Upset over Goodwood ‘eyesore’

Numerous cars are parked in front of 30 Fisher Street in Goodwood.
A house in Goodwood has been labelled an eyesore by neighbours who say overcrowding at the property is causing knock-on problems for them.

Residents of Fisher Street say the house has become a blight on the neighbourhood.
A woman who has lived in the area for more than 20 years claimed people were living in the house’s overcrowded garage and that conditions at the property were to blame for a rat problem in the area.
She did not want her name published, saying she feared reprisals.

“I see that they also work on vehicles in front of the house, and that takes up parking in front of my house, which leads to traffic congestion during peak times,” she said.

Another resident, also wanting to remain unnamed, claimed that when she had last counted, late last year, there had been 27 people living at the single-storey house, although the number had been as high as 30.
“The owner of the property does not seem to be doing anything about the house,” she said.

She complained that the pavement had been stained with motor oil from the various vehicles parked in front of the house. 

“I think they fix cars and fridges from the property. Why must we keep the road clean when these people are creating a mess?” she said.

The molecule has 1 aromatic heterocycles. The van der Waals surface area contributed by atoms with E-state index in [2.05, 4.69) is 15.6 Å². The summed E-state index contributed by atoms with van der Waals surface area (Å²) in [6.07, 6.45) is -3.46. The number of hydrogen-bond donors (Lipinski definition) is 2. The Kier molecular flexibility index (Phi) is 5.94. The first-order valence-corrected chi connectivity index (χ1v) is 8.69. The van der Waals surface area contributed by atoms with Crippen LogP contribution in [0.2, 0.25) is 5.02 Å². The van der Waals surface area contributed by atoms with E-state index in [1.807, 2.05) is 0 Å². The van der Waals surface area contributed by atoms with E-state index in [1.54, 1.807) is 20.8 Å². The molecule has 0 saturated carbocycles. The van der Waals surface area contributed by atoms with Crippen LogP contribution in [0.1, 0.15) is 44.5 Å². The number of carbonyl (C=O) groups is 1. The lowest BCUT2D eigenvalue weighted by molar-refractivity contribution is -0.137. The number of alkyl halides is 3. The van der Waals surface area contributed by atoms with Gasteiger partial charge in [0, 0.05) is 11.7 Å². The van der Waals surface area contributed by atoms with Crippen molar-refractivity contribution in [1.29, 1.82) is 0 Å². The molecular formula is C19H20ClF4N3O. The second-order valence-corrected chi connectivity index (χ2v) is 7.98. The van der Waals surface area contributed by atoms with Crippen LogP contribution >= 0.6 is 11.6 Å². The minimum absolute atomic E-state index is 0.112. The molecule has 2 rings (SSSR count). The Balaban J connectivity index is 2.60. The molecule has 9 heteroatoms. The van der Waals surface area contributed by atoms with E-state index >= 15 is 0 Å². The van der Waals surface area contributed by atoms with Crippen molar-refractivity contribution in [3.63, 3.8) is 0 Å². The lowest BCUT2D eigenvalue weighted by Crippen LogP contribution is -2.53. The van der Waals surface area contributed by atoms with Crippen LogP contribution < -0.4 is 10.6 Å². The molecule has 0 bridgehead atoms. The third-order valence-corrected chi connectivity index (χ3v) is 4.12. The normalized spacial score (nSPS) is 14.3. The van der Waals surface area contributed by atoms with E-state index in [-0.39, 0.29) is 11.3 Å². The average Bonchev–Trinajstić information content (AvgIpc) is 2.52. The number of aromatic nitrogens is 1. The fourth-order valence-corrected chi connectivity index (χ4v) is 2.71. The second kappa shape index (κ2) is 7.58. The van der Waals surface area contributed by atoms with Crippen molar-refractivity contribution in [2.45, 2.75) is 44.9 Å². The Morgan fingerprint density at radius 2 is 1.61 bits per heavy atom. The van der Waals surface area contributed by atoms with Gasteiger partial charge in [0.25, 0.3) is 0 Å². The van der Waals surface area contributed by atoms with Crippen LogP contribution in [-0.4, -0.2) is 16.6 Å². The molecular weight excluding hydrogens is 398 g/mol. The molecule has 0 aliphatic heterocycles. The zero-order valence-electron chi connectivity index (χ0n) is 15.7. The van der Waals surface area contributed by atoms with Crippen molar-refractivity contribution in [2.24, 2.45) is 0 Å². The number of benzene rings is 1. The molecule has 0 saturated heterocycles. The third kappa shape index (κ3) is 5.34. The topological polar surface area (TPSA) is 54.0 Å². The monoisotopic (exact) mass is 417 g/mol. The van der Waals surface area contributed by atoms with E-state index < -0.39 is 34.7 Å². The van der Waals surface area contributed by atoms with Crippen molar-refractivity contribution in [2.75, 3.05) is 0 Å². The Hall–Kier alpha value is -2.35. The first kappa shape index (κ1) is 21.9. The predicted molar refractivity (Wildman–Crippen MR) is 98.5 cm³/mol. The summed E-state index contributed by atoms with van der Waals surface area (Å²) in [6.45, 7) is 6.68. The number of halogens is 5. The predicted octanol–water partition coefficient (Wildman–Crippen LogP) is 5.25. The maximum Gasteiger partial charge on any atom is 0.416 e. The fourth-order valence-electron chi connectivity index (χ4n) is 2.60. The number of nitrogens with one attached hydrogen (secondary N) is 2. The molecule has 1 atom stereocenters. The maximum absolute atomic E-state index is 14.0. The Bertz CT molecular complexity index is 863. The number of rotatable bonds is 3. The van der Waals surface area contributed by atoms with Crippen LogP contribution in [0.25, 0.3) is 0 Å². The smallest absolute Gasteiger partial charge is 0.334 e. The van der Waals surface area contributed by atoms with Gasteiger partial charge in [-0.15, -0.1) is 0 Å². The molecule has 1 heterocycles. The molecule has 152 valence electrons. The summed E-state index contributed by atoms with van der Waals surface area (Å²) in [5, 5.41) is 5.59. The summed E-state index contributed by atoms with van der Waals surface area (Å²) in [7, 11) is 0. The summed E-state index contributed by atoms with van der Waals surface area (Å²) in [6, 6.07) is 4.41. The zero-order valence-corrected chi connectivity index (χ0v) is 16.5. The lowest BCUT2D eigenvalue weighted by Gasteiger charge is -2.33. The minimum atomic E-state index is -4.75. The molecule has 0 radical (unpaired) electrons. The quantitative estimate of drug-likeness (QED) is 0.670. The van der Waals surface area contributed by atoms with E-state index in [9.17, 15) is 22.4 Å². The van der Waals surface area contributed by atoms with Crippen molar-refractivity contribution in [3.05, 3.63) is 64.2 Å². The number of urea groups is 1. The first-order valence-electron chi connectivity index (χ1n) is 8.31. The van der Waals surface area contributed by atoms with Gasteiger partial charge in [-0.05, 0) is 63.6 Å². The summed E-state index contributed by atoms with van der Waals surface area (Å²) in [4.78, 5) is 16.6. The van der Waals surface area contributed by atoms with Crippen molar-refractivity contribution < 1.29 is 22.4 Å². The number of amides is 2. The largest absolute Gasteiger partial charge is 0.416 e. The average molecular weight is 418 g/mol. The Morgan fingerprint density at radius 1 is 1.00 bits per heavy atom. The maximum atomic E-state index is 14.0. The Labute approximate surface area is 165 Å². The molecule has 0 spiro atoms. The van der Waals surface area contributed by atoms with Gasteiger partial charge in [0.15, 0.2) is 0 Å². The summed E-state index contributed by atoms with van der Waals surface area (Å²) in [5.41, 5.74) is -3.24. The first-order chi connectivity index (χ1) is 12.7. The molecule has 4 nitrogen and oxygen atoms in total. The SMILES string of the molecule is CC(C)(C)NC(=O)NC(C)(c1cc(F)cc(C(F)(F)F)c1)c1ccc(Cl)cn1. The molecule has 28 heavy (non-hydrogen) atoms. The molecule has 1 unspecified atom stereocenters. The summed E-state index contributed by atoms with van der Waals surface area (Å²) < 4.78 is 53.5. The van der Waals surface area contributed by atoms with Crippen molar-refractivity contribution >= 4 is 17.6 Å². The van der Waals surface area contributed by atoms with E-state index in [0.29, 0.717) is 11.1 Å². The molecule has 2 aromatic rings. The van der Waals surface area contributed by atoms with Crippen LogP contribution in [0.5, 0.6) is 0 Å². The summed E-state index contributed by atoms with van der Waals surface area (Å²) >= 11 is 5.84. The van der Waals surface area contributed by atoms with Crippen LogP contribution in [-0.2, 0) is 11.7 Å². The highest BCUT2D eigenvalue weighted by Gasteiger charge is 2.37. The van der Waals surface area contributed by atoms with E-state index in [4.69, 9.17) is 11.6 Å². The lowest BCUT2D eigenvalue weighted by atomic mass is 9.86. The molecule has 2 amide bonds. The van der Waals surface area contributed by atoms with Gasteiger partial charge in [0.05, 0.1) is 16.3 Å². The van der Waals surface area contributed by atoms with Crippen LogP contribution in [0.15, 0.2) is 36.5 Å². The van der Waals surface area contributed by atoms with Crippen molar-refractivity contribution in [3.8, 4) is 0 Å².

She said she had had to build a wall to create some distance from the property.

“This issue has been going on for close to 13 years. I want all the residents in the road to sign a petition to get rid of these people,” she said.

But Faizel Petersen, chairman of the Goodwood Ratepayers’ and Residents’ Association, no one had complained to him about the house.

“I do not know about the problem. I have advised the community to log requests directly with ward councillors or to log a C3 call where needed. The complainant must raise this with the problem buildings unit of law enforcement. The complainant should also notify the ward councillor to look at the matter as well,” he said.

Richard Bosman, executive director for the City’s safety and security directorate, said the problem building unit did not have the property listed, and no complaints had been received. 

Ward 27 councillor Cecile Janse van Rensburg said she also hadn’t heard about the property.

“When residents experience frustration about a private property and they believe that by-laws and/or other regulations are being contravened, they can follow the established channels to request appropriate intervention from the City. Such requests will be attended to by the relevant departments,” she said.

The Northern News got hold of Eduard Hanekom, who said he managed the property on behalf of a relative, Christofell Jacobus Hanekom, who is listed as the owner.

Mr Hanekom said he regularly visited and inspected the premises.
 
 “Should I find the property is overcrowded, I will ask my family member to instruct them to act according to the lease which allows a maximum of eight people on the property, if I remember correctly. The owner will also be back in the country within the next two months, should any other work needed to be carried out at the property,” he said.

Mr Hanekom said the two immediate neighbours both had his cell number and neither of them had contacted him about getting signatures for building plans.

*Jane Adams* name has been changed.